Cross-posted at Scientopia, Ms., and Jezebel.

Dolores R. and Andrew S. let us know about the report “The College Payoff: Education, Occupations, Lifetime Earnings,” by researchers at Georgetown University’s Center on Education and the Workforce, based on 2007-2009 American Community Survey data (via Feministing and Kay Steiger). Not surprisingly, higher education significantly increases lifetime earnings of U.S. workers:

But education doesn’t pay off equally for all groups. Women, not surprisingly, make less at every level of education than men do; in fact, their median lifetime earnings are generally on par with men a couple of rungs down the educational ladder:

Ah, but, you might think, women are more likely to take time out of the workforce than men, so perhaps that accounts for the difference. But the gaps calculated here are only for full-time, year-round workers and do not include periods out of the workforce — that is, this is the “best-case scenario” in terms of comparing gender earnings, and yet women still make about 25% less than men at the same educational level. When they include workers taking time out of the workforce, the pay gap would be significantly larger. The far right column in this table shows how much less women make compared to men based on the “typical” work pattern for workers in each educational category:

The benefits of education also vary by race and ethnicity, with non-Hispanic Whites generally making more at each educational level than all other groups, though Asians outearn them at the highest levels:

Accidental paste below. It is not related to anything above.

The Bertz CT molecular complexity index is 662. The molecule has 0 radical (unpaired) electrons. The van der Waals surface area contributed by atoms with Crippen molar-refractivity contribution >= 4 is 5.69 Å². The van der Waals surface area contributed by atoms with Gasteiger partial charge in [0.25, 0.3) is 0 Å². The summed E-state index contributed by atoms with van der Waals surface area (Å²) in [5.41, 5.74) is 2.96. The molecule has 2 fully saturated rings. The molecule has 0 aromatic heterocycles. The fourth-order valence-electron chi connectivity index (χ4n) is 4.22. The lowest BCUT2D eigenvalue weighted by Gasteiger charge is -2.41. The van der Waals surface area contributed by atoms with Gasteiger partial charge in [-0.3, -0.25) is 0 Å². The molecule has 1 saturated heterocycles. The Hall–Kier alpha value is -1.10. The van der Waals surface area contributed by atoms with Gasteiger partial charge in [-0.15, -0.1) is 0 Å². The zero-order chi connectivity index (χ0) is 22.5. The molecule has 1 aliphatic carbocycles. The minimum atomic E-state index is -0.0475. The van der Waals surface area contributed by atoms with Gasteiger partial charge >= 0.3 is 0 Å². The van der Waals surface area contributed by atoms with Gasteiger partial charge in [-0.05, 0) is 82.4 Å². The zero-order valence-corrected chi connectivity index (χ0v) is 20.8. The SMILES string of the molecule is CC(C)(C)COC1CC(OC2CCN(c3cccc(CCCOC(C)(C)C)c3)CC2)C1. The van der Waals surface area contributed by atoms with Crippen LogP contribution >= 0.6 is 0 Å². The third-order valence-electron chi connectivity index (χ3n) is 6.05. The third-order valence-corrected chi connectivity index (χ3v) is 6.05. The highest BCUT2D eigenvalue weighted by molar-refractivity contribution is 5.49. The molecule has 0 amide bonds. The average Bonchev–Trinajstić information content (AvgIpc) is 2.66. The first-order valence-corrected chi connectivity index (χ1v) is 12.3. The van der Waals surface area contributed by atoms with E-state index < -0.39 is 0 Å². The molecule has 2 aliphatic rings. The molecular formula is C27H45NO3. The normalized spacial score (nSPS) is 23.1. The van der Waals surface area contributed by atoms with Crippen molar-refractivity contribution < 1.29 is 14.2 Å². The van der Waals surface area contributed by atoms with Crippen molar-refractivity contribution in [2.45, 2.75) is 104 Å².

Though the authors don’t include a table showing the gap if you include workers who do not work full-time year-round throughout their careers, they state that as with gender, the gap widens significantly, since non-Whites are more likely to experience periods without work.

So does education pay? Undoubtedly, for all groups. But due to factors such as occupational segregation (especially by gender) and discrimination in the workplace, the return on an educational investment is clearly a lot higher for some than others.

Also see our recent posts on the gender gap in science and tech jobs, racial differences in job loss during the recession, unemployment among Black and White college grads, and trends in job segregation by sex.

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